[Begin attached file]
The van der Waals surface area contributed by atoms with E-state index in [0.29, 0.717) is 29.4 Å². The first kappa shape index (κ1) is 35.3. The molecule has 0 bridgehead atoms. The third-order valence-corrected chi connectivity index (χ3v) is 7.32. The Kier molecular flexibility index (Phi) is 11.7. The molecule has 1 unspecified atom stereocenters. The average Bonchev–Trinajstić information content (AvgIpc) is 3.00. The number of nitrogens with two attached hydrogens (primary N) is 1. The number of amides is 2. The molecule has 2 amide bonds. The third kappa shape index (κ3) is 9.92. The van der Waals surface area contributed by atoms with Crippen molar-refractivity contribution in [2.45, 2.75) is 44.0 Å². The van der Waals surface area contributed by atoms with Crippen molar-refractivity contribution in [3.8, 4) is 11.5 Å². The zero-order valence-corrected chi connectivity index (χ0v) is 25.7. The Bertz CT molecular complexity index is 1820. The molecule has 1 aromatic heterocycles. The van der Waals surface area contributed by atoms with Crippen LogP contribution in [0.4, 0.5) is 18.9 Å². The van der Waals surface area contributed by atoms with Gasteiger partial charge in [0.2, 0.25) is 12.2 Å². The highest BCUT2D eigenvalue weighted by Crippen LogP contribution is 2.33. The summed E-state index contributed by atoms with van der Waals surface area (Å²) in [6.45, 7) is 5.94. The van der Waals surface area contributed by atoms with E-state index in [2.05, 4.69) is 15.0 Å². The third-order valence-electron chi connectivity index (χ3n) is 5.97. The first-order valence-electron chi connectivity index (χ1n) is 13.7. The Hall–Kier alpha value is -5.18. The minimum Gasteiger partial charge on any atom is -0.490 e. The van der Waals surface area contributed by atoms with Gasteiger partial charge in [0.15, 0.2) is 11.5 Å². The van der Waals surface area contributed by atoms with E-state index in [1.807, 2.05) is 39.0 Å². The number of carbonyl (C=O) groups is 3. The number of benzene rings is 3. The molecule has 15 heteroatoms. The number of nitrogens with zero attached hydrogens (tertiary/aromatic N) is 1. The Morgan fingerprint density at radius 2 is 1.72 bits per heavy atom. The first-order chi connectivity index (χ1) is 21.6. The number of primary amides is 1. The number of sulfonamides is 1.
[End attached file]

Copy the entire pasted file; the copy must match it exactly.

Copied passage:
The van der Waals surface area contributed by atoms with E-state index in [0.29, 0.717) is 29.4 Å². The first kappa shape index (κ1) is 35.3. The molecule has 0 bridgehead atoms. The third-order valence-corrected chi connectivity index (χ3v) is 7.32. The Kier molecular flexibility index (Phi) is 11.7. The molecule has 1 unspecified atom stereocenters. The average Bonchev–Trinajstić information content (AvgIpc) is 3.00. The number of nitrogens with two attached hydrogens (primary N) is 1. The number of amides is 2. The molecule has 2 amide bonds. The third kappa shape index (κ3) is 9.92. The van der Waals surface area contributed by atoms with Crippen molar-refractivity contribution in [2.45, 2.75) is 44.0 Å². The van der Waals surface area contributed by atoms with Crippen molar-refractivity contribution in [3.8, 4) is 11.5 Å². The zero-order valence-corrected chi connectivity index (χ0v) is 25.7. The Bertz CT molecular complexity index is 1820. The molecule has 1 aromatic heterocycles. The van der Waals surface area contributed by atoms with Crippen LogP contribution in [0.4, 0.5) is 18.9 Å². The van der Waals surface area contributed by atoms with Gasteiger partial charge in [0.2, 0.25) is 12.2 Å². The highest BCUT2D eigenvalue weighted by Crippen LogP contribution is 2.33. The summed E-state index contributed by atoms with van der Waals surface area (Å²) in [6.45, 7) is 5.94. The van der Waals surface area contributed by atoms with E-state index in [2.05, 4.69) is 15.0 Å². The third-order valence-electron chi connectivity index (χ3n) is 5.97. The first-order valence-electron chi connectivity index (χ1n) is 13.7. The Hall–Kier alpha value is -5.18. The minimum Gasteiger partial charge on any atom is -0.490 e. The van der Waals surface area contributed by atoms with Gasteiger partial charge in [0.15, 0.2) is 11.5 Å². The van der Waals surface area contributed by atoms with E-state index in [1.807, 2.05) is 39.0 Å². The number of carbonyl (C=O) groups is 3. The number of benzene rings is 3. The molecule has 15 heteroatoms. The number of nitrogens with zero attached hydrogens (tertiary/aromatic N) is 1. The Morgan fingerprint density at radius 2 is 1.72 bits per heavy atom. The first-order chi connectivity index (χ1) is 21.6. The number of primary amides is 1. The number of sulfonamides is 1.